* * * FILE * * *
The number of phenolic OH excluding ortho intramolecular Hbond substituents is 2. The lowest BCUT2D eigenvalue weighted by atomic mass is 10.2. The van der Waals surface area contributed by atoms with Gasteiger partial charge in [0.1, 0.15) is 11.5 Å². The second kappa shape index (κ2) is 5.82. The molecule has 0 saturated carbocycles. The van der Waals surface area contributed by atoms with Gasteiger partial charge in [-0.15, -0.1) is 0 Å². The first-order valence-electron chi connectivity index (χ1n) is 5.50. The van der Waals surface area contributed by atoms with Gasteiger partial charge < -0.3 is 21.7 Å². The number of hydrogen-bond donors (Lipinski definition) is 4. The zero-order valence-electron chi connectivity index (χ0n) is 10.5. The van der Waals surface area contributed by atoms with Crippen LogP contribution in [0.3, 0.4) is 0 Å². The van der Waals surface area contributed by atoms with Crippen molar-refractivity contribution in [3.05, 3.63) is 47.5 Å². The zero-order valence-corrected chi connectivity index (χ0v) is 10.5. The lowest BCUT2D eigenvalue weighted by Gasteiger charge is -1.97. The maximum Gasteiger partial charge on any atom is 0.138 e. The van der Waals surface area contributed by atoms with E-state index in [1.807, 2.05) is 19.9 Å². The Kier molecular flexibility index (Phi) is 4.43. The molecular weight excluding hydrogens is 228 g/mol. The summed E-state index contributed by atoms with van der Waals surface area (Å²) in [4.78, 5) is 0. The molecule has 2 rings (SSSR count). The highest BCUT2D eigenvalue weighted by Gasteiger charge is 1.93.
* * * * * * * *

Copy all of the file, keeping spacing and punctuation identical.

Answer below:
The number of phenolic OH excluding ortho intramolecular Hbond substituents is 2. The lowest BCUT2D eigenvalue weighted by atomic mass is 10.2. The van der Waals surface area contributed by atoms with Gasteiger partial charge in [0.1, 0.15) is 11.5 Å². The second kappa shape index (κ2) is 5.82. The molecule has 0 saturated carbocycles. The van der Waals surface area contributed by atoms with Gasteiger partial charge in [-0.15, -0.1) is 0 Å². The first-order valence-electron chi connectivity index (χ1n) is 5.50. The van der Waals surface area contributed by atoms with Gasteiger partial charge < -0.3 is 21.7 Å². The number of hydrogen-bond donors (Lipinski definition) is 4. The zero-order valence-electron chi connectivity index (χ0n) is 10.5. The van der Waals surface area contributed by atoms with Crippen LogP contribution in [0.3, 0.4) is 0 Å². The van der Waals surface area contributed by atoms with Crippen molar-refractivity contribution in [3.05, 3.63) is 47.5 Å². The zero-order valence-corrected chi connectivity index (χ0v) is 10.5. The lowest BCUT2D eigenvalue weighted by Gasteiger charge is -1.97. The maximum Gasteiger partial charge on any atom is 0.138 e. The van der Waals surface area contributed by atoms with E-state index in [1.807, 2.05) is 19.9 Å². The Kier molecular flexibility index (Phi) is 4.43. The molecular weight excluding hydrogens is 228 g/mol. The summed E-state index contributed by atoms with van der Waals surface area (Å²) in [4.78, 5) is 0. The molecule has 2 rings (SSSR count). The highest BCUT2D eigenvalue weighted by Gasteiger charge is 1.93.